A novel bacteriochlorin–styrylnaphthalimide conjugate for simultaneous photodynamic therapy and fluorescence imaging†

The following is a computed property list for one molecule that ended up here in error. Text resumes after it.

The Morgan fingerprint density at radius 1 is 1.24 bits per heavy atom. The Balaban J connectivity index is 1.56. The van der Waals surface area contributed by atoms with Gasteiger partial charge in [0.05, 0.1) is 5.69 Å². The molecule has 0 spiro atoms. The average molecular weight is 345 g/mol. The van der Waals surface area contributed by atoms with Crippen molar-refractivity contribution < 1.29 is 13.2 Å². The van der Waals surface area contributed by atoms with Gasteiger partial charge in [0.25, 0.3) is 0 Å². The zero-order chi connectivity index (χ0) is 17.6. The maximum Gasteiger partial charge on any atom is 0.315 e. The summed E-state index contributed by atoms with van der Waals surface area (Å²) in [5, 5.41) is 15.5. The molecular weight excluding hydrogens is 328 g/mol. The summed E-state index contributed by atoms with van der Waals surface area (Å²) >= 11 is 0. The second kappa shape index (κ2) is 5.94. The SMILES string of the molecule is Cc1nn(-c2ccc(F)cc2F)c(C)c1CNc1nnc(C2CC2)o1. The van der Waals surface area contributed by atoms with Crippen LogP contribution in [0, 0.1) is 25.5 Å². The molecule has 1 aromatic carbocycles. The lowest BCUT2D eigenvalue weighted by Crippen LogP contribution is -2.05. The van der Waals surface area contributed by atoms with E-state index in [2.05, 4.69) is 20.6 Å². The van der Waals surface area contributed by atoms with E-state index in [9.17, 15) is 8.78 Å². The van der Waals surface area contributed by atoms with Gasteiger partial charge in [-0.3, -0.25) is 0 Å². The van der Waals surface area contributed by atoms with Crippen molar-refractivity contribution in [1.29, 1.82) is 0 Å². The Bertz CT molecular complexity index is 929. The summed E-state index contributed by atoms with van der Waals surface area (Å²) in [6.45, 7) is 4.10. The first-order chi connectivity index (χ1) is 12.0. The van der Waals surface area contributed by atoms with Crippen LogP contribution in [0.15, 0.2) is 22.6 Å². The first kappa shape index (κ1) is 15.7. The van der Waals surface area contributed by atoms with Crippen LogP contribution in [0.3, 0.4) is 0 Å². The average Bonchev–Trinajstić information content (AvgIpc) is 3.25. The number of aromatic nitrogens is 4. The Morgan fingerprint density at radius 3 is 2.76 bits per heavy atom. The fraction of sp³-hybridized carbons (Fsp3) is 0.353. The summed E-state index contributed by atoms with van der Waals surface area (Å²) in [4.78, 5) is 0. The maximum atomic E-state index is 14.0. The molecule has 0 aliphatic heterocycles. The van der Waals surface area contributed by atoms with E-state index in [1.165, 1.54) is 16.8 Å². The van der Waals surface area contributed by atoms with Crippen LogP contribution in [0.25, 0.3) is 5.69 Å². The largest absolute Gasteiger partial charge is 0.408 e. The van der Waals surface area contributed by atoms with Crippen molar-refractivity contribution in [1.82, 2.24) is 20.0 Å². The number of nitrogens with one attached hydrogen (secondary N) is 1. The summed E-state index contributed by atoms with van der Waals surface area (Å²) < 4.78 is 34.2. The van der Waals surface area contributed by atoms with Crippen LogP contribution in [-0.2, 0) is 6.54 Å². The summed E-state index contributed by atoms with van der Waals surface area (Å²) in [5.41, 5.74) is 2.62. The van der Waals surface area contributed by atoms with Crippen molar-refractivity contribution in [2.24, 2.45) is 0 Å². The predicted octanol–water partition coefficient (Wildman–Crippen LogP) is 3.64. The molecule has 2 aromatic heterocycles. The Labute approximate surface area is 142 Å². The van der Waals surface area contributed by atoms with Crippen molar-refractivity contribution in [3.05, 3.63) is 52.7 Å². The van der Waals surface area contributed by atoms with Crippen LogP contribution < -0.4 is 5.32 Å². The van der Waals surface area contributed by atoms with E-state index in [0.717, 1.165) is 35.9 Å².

Propargyl-152,173-dimethoxy-131-amide of bacteriochlorin e (BChl) and a 4-(4-N,N-dimethylaminostyryl)-N-alkyl-1,8-naphthalimide bearing azide group in the N-alkyl fragment were conjugated by the copper(I)-catalyzed 1,3-dipolar cycloaddition to produce a novel dyad compound BChl–NI for anticancer photodynamic therapy (PDT) combining the modalities of a photosensitizer (PS) and a fluorescence imaging agent. A precise photophysical investigation of the conjugate in solution using steady-state and time-resolved optical spectroscopy revealed that the presence of the naphthalimide (NI) fragment does not decrease the photosensitizing ability of the bacteriochlorin (BChl) core as compared with BChl; however, the fluorescence of naphthalimide is completely quenched due to resonance energy transfer (RET) to BChl. It has been shown that the BChl–NI conjugate penetrates into human lung adenocarcinoma A549 cells, and accumulates in the cytoplasm where it has a mixed granular-diffuse distribution. Both NI and BChl fluorescence in vitro provides registration of bright images showing perfectly intracellular distribution of BChl–NI. The ability of NI to emit light upon excitation in imaging experiments has been found to be due to hampering of RET as a result of photodestruction of the energy acceptor BChl unit. Phototoxicity studies have shown that the BChl–NI conjugate is not toxic for A549 cells at tested concentrations (<8 μM) without light-induced activation. At the same time, the concentration-dependent killing of cells is observed upon the excitation of the bacteriochlorin moiety with red light that occurs due to reactive oxygen species formation. The presented data demonstrate that the BChl–NI conjugate is a promissing dual function agent for cancer diagnostics and therapy.